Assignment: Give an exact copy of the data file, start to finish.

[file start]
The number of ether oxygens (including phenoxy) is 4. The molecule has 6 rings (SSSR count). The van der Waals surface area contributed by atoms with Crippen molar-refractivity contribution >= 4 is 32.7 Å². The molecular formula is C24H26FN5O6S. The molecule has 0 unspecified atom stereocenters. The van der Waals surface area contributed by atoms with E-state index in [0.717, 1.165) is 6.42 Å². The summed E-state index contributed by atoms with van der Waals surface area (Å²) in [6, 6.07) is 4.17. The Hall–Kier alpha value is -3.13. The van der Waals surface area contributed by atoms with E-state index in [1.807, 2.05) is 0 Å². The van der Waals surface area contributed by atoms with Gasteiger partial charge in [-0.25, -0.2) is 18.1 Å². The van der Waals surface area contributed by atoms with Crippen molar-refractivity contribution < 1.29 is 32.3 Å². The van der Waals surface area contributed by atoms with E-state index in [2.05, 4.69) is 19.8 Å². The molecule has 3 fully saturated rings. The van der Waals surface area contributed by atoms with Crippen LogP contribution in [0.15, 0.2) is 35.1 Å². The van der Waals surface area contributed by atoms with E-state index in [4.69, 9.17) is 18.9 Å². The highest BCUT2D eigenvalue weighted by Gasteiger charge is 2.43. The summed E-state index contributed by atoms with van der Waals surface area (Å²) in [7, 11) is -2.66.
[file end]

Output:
The number of ether oxygens (including phenoxy) is 4. The molecule has 6 rings (SSSR count). The van der Waals surface area contributed by atoms with Crippen molar-refractivity contribution >= 4 is 32.7 Å². The molecular formula is C24H26FN5O6S. The molecule has 0 unspecified atom stereocenters. The van der Waals surface area contributed by atoms with E-state index in [0.717, 1.165) is 6.42 Å². The summed E-state index contributed by atoms with van der Waals surface area (Å²) in [6, 6.07) is 4.17. The Hall–Kier alpha value is -3.13. The van der Waals surface area contributed by atoms with E-state index in [1.807, 2.05) is 0 Å². The van der Waals surface area contributed by atoms with Gasteiger partial charge in [-0.25, -0.2) is 18.1 Å². The van der Waals surface area contributed by atoms with Crippen molar-refractivity contribution < 1.29 is 32.3 Å². The van der Waals surface area contributed by atoms with E-state index in [2.05, 4.69) is 19.8 Å². The molecule has 3 fully saturated rings. The van der Waals surface area contributed by atoms with Crippen LogP contribution in [0.15, 0.2) is 35.1 Å². The van der Waals surface area contributed by atoms with E-state index in [4.69, 9.17) is 18.9 Å². The highest BCUT2D eigenvalue weighted by Gasteiger charge is 2.43. The summed E-state index contributed by atoms with van der Waals surface area (Å²) in [7, 11) is -2.66.